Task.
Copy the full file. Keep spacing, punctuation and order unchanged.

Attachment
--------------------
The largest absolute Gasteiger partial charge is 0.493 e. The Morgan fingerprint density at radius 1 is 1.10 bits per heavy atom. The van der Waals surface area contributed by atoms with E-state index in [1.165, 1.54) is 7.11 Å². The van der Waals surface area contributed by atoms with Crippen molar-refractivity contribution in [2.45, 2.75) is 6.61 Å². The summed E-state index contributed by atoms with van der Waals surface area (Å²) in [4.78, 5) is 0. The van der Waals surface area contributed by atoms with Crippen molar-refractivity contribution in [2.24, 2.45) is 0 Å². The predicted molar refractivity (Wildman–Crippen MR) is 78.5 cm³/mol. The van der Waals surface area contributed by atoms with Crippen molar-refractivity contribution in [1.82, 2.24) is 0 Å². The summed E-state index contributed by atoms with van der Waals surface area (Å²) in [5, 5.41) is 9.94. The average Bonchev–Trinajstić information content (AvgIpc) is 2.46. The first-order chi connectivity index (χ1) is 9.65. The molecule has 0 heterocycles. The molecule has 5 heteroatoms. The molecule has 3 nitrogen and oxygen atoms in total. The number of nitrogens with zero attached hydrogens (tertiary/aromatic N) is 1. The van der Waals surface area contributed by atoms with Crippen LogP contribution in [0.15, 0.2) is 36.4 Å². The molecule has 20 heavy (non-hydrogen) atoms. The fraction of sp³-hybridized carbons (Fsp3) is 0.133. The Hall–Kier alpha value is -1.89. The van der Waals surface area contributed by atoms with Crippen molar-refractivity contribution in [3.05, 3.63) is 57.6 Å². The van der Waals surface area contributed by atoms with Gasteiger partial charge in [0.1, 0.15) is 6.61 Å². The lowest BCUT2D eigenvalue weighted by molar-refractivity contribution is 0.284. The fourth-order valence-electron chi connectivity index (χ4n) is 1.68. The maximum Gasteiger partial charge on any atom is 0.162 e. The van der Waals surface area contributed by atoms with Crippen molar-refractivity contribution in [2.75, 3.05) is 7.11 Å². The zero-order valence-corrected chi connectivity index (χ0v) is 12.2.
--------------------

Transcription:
The largest absolute Gasteiger partial charge is 0.493 e. The Morgan fingerprint density at radius 1 is 1.10 bits per heavy atom. The van der Waals surface area contributed by atoms with E-state index in [1.165, 1.54) is 7.11 Å². The van der Waals surface area contributed by atoms with Crippen molar-refractivity contribution in [2.45, 2.75) is 6.61 Å². The summed E-state index contributed by atoms with van der Waals surface area (Å²) in [4.78, 5) is 0. The van der Waals surface area contributed by atoms with Crippen molar-refractivity contribution in [2.24, 2.45) is 0 Å². The predicted molar refractivity (Wildman–Crippen MR) is 78.5 cm³/mol. The van der Waals surface area contributed by atoms with Crippen molar-refractivity contribution in [1.82, 2.24) is 0 Å². The summed E-state index contributed by atoms with van der Waals surface area (Å²) in [5, 5.41) is 9.94. The average Bonchev–Trinajstić information content (AvgIpc) is 2.46. The first-order chi connectivity index (χ1) is 9.65. The molecule has 0 heterocycles. The molecule has 5 heteroatoms. The molecule has 3 nitrogen and oxygen atoms in total. The number of nitrogens with zero attached hydrogens (tertiary/aromatic N) is 1. The van der Waals surface area contributed by atoms with Crippen LogP contribution in [0.15, 0.2) is 36.4 Å². The molecule has 20 heavy (non-hydrogen) atoms. The fraction of sp³-hybridized carbons (Fsp3) is 0.133. The Hall–Kier alpha value is -1.89. The van der Waals surface area contributed by atoms with Crippen molar-refractivity contribution in [3.05, 3.63) is 57.6 Å². The van der Waals surface area contributed by atoms with Gasteiger partial charge in [0.1, 0.15) is 6.61 Å². The lowest BCUT2D eigenvalue weighted by molar-refractivity contribution is 0.284. The fourth-order valence-electron chi connectivity index (χ4n) is 1.68. The maximum Gasteiger partial charge on any atom is 0.162 e. The van der Waals surface area contributed by atoms with Crippen molar-refractivity contribution in [2.75, 3.05) is 7.11 Å². The zero-order valence-corrected chi connectivity index (χ0v) is 12.2.